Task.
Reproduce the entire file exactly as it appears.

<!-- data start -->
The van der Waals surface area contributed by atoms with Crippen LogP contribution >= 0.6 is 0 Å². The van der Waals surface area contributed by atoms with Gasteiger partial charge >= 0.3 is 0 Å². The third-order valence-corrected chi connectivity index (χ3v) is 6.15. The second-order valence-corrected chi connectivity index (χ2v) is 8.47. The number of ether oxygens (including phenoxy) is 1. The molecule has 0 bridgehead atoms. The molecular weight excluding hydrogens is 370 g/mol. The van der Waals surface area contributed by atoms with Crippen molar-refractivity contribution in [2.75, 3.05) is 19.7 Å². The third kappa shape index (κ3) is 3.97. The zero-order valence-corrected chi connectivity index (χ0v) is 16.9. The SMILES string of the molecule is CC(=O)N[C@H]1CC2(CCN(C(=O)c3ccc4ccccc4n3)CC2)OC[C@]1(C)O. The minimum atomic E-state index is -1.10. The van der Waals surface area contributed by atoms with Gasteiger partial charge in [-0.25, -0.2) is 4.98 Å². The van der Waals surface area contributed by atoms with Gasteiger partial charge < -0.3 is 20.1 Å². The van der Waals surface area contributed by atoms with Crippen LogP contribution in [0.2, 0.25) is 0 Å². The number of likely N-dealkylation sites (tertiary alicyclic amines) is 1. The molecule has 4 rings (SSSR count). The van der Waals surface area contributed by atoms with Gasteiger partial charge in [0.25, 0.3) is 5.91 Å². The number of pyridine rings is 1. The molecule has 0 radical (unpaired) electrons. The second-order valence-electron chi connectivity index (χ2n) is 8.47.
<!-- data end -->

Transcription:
The van der Waals surface area contributed by atoms with Crippen LogP contribution >= 0.6 is 0 Å². The van der Waals surface area contributed by atoms with Gasteiger partial charge >= 0.3 is 0 Å². The third-order valence-corrected chi connectivity index (χ3v) is 6.15. The second-order valence-corrected chi connectivity index (χ2v) is 8.47. The number of ether oxygens (including phenoxy) is 1. The molecule has 0 bridgehead atoms. The molecular weight excluding hydrogens is 370 g/mol. The van der Waals surface area contributed by atoms with Crippen molar-refractivity contribution in [2.75, 3.05) is 19.7 Å². The third kappa shape index (κ3) is 3.97. The zero-order valence-corrected chi connectivity index (χ0v) is 16.9. The SMILES string of the molecule is CC(=O)N[C@H]1CC2(CCN(C(=O)c3ccc4ccccc4n3)CC2)OC[C@]1(C)O. The minimum atomic E-state index is -1.10. The van der Waals surface area contributed by atoms with Gasteiger partial charge in [-0.25, -0.2) is 4.98 Å². The van der Waals surface area contributed by atoms with Gasteiger partial charge < -0.3 is 20.1 Å². The van der Waals surface area contributed by atoms with Crippen LogP contribution in [0.2, 0.25) is 0 Å². The number of likely N-dealkylation sites (tertiary alicyclic amines) is 1. The molecule has 4 rings (SSSR count). The van der Waals surface area contributed by atoms with Gasteiger partial charge in [0.25, 0.3) is 5.91 Å². The number of pyridine rings is 1. The molecule has 0 radical (unpaired) electrons. The second-order valence-electron chi connectivity index (χ2n) is 8.47.